Leverage virtual network to thrive in Eastern Iowa

Here is a column submitted by Alex Taylor, an associate director within the University of Iowa Tippie College of Business. He has written columns in the past for both The Gazette and We Create Here, on topics related to innovation and start up businesses. Technology Begets Borderless Connectivity by Alex Taylor As Iowa’s Creative Corridor evolves its regional identity, our communities and organizations will need to abandon bordered perspectives that confine our thinking and resources. While technology and infrastructure have made “city limits” almost obsolete, it will be the same technology that helps drive our connectivity and economic success. The internet, cell phones, websites, blogs, and social media have made it possible to be instantaneously connected with people and businesses from all over the world. Skype, Hangouts, and FaceTime (to name a few) allow us to connect and meet “face-to-face” with business partners, sales forces, colleagues from across the nation and around the world. Cloud technology helps bridge distances to simultaneously collaborate and share information, documents and workspaces in a real time environment. We are no longer hostages to our physical space, geographic location and institutional “borders”. To compete we no longer have to break down barriers, but rather use technology to establish our connections and network these resources to our advantage. For example, I know a local restaurant working with regional distillery, an few local investors, and a corridor marketing firm to develop, design, bottle and sell its own brand label refreshments. Or how about this scenario: a marketing business in Washington (Iowa) connects and technically networks with a state-of-the art print service located in Hiawatha. Then they…

Innovation: You failed. Now what?

By Alex Taylor In Iowa’s Creative Corridor, we have the ingredients to incubate, nurture, encourage and drive innovation. We have entrepreneurial centers, we have technology resources, and we have a host of higher education institutions that thrive on relevance and new ideas. And we have plenty of failures to innovate from. Huh? Say What? “Failures to innovate from?” One of the greatest challenges we face in our personal and professional lives is to be honest with ourselves (and others) to recognize and accept degrees of failure, then, objectively reflect on what worked, what didn’t and what might be done differently. To muster the courage to adjust and try again. To dissect a failure, explore expectations. What were your expectations and the expectations of others? How were they the same or different? Were the expectations realistic? By nature, humans tend to be optimistic in our endeavors. As such, we take on more than we can handle, or simply over-promise and under-deliver. Establish clear, reasonable and agreed upon expectations and outcomes. This goes a long way to minimize perceptions of failure. Second, I like to review the plan. Was the plan (formal or informal) well established, understood, and designed for success, or was the planned outcome a solution looking for a problem? Sometimes, having a simple and logically designed plan (or set of action items) can make all the difference. Identify action items or progressive steps to achieve desired outcomes and measure your progress along the way.  Let me repeat: Incrementally measure or track results along the way. By establishing and adhering to a schedule that measures progress against expectations, you...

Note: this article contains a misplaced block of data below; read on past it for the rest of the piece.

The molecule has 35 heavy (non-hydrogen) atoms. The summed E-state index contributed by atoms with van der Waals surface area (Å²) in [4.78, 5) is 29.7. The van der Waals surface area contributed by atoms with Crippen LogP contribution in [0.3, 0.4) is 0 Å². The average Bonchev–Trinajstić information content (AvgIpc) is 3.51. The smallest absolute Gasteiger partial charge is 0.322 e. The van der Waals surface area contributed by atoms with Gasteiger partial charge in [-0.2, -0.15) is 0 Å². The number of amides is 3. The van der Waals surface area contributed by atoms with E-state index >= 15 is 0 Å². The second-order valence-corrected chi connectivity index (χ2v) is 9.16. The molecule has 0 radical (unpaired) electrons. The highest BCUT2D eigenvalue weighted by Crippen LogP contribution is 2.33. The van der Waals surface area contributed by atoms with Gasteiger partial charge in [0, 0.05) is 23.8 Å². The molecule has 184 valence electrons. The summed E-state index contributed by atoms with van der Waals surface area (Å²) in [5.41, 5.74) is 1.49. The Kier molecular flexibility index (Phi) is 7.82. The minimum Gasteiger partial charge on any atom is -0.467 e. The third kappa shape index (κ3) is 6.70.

Can entrepreneurialism be taught?

Alex Taylor is Associate Director of the Tippie School of Management. Contact: alexander-taylor-1@uiowa.edu Let me ask, do you think entrepreneurship can be taught and learned? I recently posed this question to a group of students enrolled in the Tippie College of Business Entrepreneurial Certificate program and surprisingly the responses were mixed. Some were a bit skeptical, even though they were sitting in an entrepreneurial class. Go figure. After some discussion, we agreed that yes, entrepreneurship CAN be taught and learned, but we further agreed that some people are more predisposed to learn these skills than others. In his book, “Outliers,” Malcolm Gladwell proposed a theory that if a person spends 10,000 hours practicing, or doing a particular task, skill or activity, that person can master that skill. Gladwell uses the examples of Bill Gates with programming, and the Beatles with music. As it goes with most theories, there will be some who would debate to the veracity of this concept. But all-in-all, I believe that a person who spends enough time thinking about and doing something, while they may not become world class experts, should certainly expect to become minimally proficient. So perhaps a better question might be, what skills must a person possess to be good entrepreneur? Here are a few that come to mind, in no particular order: The ability to see or observe a need: as the saying goes, “necessity is the mother of invention.” Some people are much more curious and observant than others. Critical thinking and creative problem solving skills: sometimes we limit our thinking to conventional approaches, but what I’m talking about is...